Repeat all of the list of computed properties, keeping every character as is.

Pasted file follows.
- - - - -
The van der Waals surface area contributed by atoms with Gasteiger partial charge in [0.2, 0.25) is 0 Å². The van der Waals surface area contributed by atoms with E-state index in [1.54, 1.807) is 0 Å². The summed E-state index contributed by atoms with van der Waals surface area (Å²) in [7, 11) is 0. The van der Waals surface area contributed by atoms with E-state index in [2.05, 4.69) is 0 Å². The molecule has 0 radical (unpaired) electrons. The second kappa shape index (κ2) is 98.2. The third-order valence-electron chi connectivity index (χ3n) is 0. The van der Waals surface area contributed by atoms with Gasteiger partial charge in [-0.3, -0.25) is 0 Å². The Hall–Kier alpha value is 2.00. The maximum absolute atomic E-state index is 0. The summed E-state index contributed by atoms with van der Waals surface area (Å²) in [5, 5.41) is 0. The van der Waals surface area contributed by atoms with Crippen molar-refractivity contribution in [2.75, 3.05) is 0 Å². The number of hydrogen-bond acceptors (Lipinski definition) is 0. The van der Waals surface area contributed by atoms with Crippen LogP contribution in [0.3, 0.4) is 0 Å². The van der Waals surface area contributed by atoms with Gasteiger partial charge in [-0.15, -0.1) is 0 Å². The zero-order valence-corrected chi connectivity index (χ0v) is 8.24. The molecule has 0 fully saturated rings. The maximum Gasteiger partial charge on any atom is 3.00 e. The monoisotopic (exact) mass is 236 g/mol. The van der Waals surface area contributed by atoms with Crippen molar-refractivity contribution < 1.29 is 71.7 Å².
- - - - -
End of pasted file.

The van der Waals surface area contributed by atoms with Gasteiger partial charge in [0.2, 0.25) is 0 Å². The van der Waals surface area contributed by atoms with E-state index in [1.54, 1.807) is 0 Å². The summed E-state index contributed by atoms with van der Waals surface area (Å²) in [7, 11) is 0. The van der Waals surface area contributed by atoms with E-state index in [2.05, 4.69) is 0 Å². The molecule has 0 radical (unpaired) electrons. The second kappa shape index (κ2) is 98.2. The third-order valence-electron chi connectivity index (χ3n) is 0. The van der Waals surface area contributed by atoms with Gasteiger partial charge in [-0.3, -0.25) is 0 Å². The Hall–Kier alpha value is 2.00. The maximum absolute atomic E-state index is 0. The summed E-state index contributed by atoms with van der Waals surface area (Å²) in [5, 5.41) is 0. The van der Waals surface area contributed by atoms with Crippen molar-refractivity contribution in [2.75, 3.05) is 0 Å². The number of hydrogen-bond acceptors (Lipinski definition) is 0. The van der Waals surface area contributed by atoms with Crippen LogP contribution in [0.3, 0.4) is 0 Å². The van der Waals surface area contributed by atoms with Gasteiger partial charge in [-0.15, -0.1) is 0 Å². The zero-order valence-corrected chi connectivity index (χ0v) is 8.24. The molecule has 0 fully saturated rings. The maximum Gasteiger partial charge on any atom is 3.00 e. The monoisotopic (exact) mass is 236 g/mol. The van der Waals surface area contributed by atoms with Crippen molar-refractivity contribution < 1.29 is 71.7 Å².